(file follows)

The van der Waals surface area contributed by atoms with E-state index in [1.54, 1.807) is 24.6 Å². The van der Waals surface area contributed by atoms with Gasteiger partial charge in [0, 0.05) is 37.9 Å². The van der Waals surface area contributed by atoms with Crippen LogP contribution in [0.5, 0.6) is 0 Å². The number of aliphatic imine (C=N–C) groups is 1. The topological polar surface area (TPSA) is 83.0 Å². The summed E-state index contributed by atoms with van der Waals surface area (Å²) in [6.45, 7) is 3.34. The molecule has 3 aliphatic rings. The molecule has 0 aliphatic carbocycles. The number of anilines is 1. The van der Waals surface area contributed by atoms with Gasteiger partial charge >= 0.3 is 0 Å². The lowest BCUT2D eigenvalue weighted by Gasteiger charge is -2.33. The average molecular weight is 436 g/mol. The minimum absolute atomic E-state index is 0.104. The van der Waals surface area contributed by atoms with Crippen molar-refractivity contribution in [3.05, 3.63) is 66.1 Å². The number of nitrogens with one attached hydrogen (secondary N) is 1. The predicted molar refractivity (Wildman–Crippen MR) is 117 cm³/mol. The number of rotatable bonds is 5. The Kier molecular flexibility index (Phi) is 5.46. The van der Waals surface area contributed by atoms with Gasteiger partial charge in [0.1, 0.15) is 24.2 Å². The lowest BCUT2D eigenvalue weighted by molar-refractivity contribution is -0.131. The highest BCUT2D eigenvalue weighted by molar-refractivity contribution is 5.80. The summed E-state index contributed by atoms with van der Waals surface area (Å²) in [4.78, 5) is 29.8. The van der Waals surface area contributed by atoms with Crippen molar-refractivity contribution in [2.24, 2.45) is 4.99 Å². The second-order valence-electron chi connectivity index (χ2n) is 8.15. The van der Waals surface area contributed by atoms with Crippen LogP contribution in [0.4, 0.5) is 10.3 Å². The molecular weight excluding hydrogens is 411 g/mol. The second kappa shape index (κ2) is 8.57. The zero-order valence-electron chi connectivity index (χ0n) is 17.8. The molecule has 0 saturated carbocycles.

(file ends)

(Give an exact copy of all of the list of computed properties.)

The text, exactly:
The van der Waals surface area contributed by atoms with E-state index in [1.54, 1.807) is 24.6 Å². The van der Waals surface area contributed by atoms with Gasteiger partial charge in [0, 0.05) is 37.9 Å². The van der Waals surface area contributed by atoms with Crippen LogP contribution in [0.5, 0.6) is 0 Å². The number of aliphatic imine (C=N–C) groups is 1. The topological polar surface area (TPSA) is 83.0 Å². The summed E-state index contributed by atoms with van der Waals surface area (Å²) in [6.45, 7) is 3.34. The molecule has 3 aliphatic rings. The molecule has 0 aliphatic carbocycles. The number of anilines is 1. The van der Waals surface area contributed by atoms with Gasteiger partial charge >= 0.3 is 0 Å². The lowest BCUT2D eigenvalue weighted by Gasteiger charge is -2.33. The average molecular weight is 436 g/mol. The minimum absolute atomic E-state index is 0.104. The van der Waals surface area contributed by atoms with Crippen molar-refractivity contribution in [3.05, 3.63) is 66.1 Å². The number of nitrogens with one attached hydrogen (secondary N) is 1. The predicted molar refractivity (Wildman–Crippen MR) is 117 cm³/mol. The number of rotatable bonds is 5. The Kier molecular flexibility index (Phi) is 5.46. The van der Waals surface area contributed by atoms with Gasteiger partial charge in [0.1, 0.15) is 24.2 Å². The lowest BCUT2D eigenvalue weighted by molar-refractivity contribution is -0.131. The highest BCUT2D eigenvalue weighted by molar-refractivity contribution is 5.80. The summed E-state index contributed by atoms with van der Waals surface area (Å²) in [4.78, 5) is 29.8. The van der Waals surface area contributed by atoms with Crippen molar-refractivity contribution in [2.24, 2.45) is 4.99 Å². The second-order valence-electron chi connectivity index (χ2n) is 8.15. The van der Waals surface area contributed by atoms with Crippen LogP contribution in [0.4, 0.5) is 10.3 Å². The molecular weight excluding hydrogens is 411 g/mol. The second kappa shape index (κ2) is 8.57. The zero-order valence-electron chi connectivity index (χ0n) is 17.8. The molecule has 0 saturated carbocycles.